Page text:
Having bladder control problems? Here are 7 things you should know before seeing a doctor

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FEATURE — If you have bladder control issues, there is no need to be embarrassed in seeing a doctor. However, there are seven things you should know before making a trip to the doctor’s office.

1. The two most common bladder problems are overactive bladder and stress incontinence. They are very different and treated very differently.

Before you go in to be seen, keeping a bladder diary for a week is very helpful for the person who sees you to get an idea of what is happening: when, where you are, circumstances, leakage, et cetera.

2. Overactive bladders and bladder infections can feel very similar. When you are seen, you should always be checked for a bladder infection.

3. Symptoms of an overactive bladder are having to make a run for the bathroom, frequent urination and getting up several times at night to go.

Another symptom is getting the urge when you bounce on you heels or hear water running. It is a neurological problem, not one that is treated surgically. In most cases it can be controlled or even cured with retraining and medication. The longer you let it go without treatment, the harder it is to eliminate.

4. Symptoms of stress incontinence include leaking with coughing, sneezing, laughing, jumping, et cetera.

You typically don’t have a warning or experience great urgency; it just suddenly happens. This is an anatomic problem with the pelvic support mechanism that keeps the bladder from leaking when there is increased pressure, and this defect is usually caused by pregnancy and childbirth. It rarely happens in women who haven’t given birth.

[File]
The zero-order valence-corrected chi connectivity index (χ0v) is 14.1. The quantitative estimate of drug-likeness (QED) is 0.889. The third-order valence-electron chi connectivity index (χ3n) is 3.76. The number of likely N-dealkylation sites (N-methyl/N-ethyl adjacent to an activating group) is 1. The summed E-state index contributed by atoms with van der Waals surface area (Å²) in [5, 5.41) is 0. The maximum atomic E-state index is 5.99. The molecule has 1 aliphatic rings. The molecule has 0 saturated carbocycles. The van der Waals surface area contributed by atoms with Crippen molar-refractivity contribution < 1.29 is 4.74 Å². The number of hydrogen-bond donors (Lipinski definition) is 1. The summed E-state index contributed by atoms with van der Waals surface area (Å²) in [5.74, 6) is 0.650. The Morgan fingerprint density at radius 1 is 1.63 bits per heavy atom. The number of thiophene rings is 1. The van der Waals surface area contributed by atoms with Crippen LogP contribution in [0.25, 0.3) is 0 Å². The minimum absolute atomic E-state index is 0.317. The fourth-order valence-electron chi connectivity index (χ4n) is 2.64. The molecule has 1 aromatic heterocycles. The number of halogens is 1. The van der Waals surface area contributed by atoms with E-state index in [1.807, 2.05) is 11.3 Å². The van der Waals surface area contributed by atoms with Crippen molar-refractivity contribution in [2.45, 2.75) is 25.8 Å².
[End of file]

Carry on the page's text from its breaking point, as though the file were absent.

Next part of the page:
5. Treatment for overactive bladder is done by using a medication — Detrol, for example — that helps relax the bladder and lessen that sense of urgency.

Concurrently, I have patients do retraining exercises in which they void every hour on the hour for a week. The next week they go every hour and a half. The next week every two hours. This is done until she can easily go three hours between voids without urgency for a few months. Then the medicine is discontinued.

6. Medications do not work well for stress leakage.

There are devices that fit in the vagina to help support the bladder neck that can help mild symptoms. They are all devices meant to support the bladder neck during times of increased pressure, and they work to varying degrees.

More definitive cure comes from a minimally invasive surgical procedure that in experienced hands is highly successful at improving and curing stress incontinence. No treatment is guaranteed to be 100 percent successful in all women, but suburethral sling placement is the most successful.

7. All treatments are covered by your insurance, so don’t let that be a barrier to being seen.

Sometime when history alone does not explain what is going on, I will do what is called office cystometrics — where we see how well you empty, how well your bladder fills and at what point your bladder involuntarily contracts. This can greatly help direct treatment in less-than-clear circumstances.

The extent you want to go addressing bladder control problems depends on how much they affect your quality of life. Though they are very common, you do not have to just live with them. Almost all are very treatable, and if not curable, they can be vastly improved. Talk to your doctor; don’t be embarrassed. I talk about this all day, every day of my life. Your quality of life matters.


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Copyright St. George News, SaintGeorgeUtah.com LLC, 2018, all rights reserved.

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  • Redbud September 24, 2018 at 6:42 am

    Thanks for this article, I’ve already soaked through my Depends.

  • Striker4 September 24, 2018 at 9:17 am

    Wow ! that was almost funny

    • Redbud September 24, 2018 at 9:43 pm

      It will be even more funny when you have to wear them!

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